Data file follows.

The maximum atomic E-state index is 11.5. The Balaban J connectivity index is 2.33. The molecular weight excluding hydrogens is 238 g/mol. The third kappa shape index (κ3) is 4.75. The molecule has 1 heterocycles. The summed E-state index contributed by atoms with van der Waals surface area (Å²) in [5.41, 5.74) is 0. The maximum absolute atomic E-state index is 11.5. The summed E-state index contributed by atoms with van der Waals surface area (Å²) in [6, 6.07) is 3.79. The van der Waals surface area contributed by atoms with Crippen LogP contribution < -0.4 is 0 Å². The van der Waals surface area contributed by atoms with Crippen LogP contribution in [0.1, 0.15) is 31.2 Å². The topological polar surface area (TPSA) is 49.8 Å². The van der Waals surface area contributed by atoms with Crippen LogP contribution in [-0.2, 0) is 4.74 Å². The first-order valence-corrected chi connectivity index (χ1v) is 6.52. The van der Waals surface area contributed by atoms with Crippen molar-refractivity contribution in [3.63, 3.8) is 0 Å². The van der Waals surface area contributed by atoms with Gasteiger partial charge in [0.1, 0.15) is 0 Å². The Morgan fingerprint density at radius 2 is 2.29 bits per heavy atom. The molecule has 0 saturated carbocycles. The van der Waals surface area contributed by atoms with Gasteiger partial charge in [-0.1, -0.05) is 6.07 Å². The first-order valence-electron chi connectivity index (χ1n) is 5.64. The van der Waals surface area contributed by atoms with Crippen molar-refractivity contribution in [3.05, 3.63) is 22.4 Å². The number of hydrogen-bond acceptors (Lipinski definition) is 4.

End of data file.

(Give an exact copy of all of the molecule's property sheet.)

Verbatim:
The maximum atomic E-state index is 11.5. The Balaban J connectivity index is 2.33. The molecular weight excluding hydrogens is 238 g/mol. The third kappa shape index (κ3) is 4.75. The molecule has 1 heterocycles. The summed E-state index contributed by atoms with van der Waals surface area (Å²) in [5.41, 5.74) is 0. The maximum absolute atomic E-state index is 11.5. The summed E-state index contributed by atoms with van der Waals surface area (Å²) in [6, 6.07) is 3.79. The van der Waals surface area contributed by atoms with Crippen LogP contribution < -0.4 is 0 Å². The van der Waals surface area contributed by atoms with Crippen LogP contribution in [0.1, 0.15) is 31.2 Å². The topological polar surface area (TPSA) is 49.8 Å². The van der Waals surface area contributed by atoms with Crippen LogP contribution in [-0.2, 0) is 4.74 Å². The first-order valence-corrected chi connectivity index (χ1v) is 6.52. The van der Waals surface area contributed by atoms with Crippen molar-refractivity contribution in [3.63, 3.8) is 0 Å². The van der Waals surface area contributed by atoms with Gasteiger partial charge in [0.1, 0.15) is 0 Å². The Morgan fingerprint density at radius 2 is 2.29 bits per heavy atom. The molecule has 0 saturated carbocycles. The van der Waals surface area contributed by atoms with Gasteiger partial charge in [-0.1, -0.05) is 6.07 Å². The first-order valence-electron chi connectivity index (χ1n) is 5.64. The van der Waals surface area contributed by atoms with Crippen molar-refractivity contribution in [3.05, 3.63) is 22.4 Å². The number of hydrogen-bond acceptors (Lipinski definition) is 4.